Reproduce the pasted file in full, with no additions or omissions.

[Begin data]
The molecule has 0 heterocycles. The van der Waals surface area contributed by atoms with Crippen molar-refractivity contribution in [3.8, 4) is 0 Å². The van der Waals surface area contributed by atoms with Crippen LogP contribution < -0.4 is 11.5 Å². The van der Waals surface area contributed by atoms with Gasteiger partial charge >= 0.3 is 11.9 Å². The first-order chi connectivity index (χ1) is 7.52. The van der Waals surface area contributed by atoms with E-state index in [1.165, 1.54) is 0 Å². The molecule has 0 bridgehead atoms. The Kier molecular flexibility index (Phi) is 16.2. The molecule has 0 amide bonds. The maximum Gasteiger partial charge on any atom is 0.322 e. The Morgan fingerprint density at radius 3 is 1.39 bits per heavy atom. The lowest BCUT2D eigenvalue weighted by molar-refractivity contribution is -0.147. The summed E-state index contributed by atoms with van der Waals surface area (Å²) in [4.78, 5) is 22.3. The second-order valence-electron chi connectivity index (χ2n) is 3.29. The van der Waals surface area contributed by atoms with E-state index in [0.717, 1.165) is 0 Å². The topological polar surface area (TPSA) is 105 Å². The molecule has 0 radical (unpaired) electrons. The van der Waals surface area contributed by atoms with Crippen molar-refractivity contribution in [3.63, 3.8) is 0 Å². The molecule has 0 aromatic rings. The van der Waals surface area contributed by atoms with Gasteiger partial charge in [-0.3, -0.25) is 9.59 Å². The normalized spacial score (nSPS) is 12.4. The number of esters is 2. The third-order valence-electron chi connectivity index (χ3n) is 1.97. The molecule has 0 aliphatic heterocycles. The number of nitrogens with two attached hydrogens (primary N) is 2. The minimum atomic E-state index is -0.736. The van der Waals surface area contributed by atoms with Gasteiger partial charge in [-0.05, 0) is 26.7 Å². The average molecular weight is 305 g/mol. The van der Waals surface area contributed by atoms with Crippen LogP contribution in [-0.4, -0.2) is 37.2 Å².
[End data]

The molecule has 0 heterocycles. The van der Waals surface area contributed by atoms with Crippen molar-refractivity contribution in [3.8, 4) is 0 Å². The van der Waals surface area contributed by atoms with Crippen LogP contribution < -0.4 is 11.5 Å². The van der Waals surface area contributed by atoms with Gasteiger partial charge >= 0.3 is 11.9 Å². The first-order chi connectivity index (χ1) is 7.52. The van der Waals surface area contributed by atoms with E-state index in [1.165, 1.54) is 0 Å². The molecule has 0 bridgehead atoms. The Kier molecular flexibility index (Phi) is 16.2. The molecule has 0 amide bonds. The maximum Gasteiger partial charge on any atom is 0.322 e. The Morgan fingerprint density at radius 3 is 1.39 bits per heavy atom. The lowest BCUT2D eigenvalue weighted by molar-refractivity contribution is -0.147. The summed E-state index contributed by atoms with van der Waals surface area (Å²) in [4.78, 5) is 22.3. The second-order valence-electron chi connectivity index (χ2n) is 3.29. The van der Waals surface area contributed by atoms with E-state index in [0.717, 1.165) is 0 Å². The topological polar surface area (TPSA) is 105 Å². The molecule has 0 radical (unpaired) electrons. The van der Waals surface area contributed by atoms with Crippen molar-refractivity contribution in [3.63, 3.8) is 0 Å². The molecule has 0 aromatic rings. The van der Waals surface area contributed by atoms with Gasteiger partial charge in [-0.3, -0.25) is 9.59 Å². The normalized spacial score (nSPS) is 12.4. The number of esters is 2. The third-order valence-electron chi connectivity index (χ3n) is 1.97. The molecule has 0 aliphatic heterocycles. The number of nitrogens with two attached hydrogens (primary N) is 2. The minimum atomic E-state index is -0.736. The van der Waals surface area contributed by atoms with Gasteiger partial charge in [-0.05, 0) is 26.7 Å². The average molecular weight is 305 g/mol. The van der Waals surface area contributed by atoms with Crippen LogP contribution in [-0.4, -0.2) is 37.2 Å².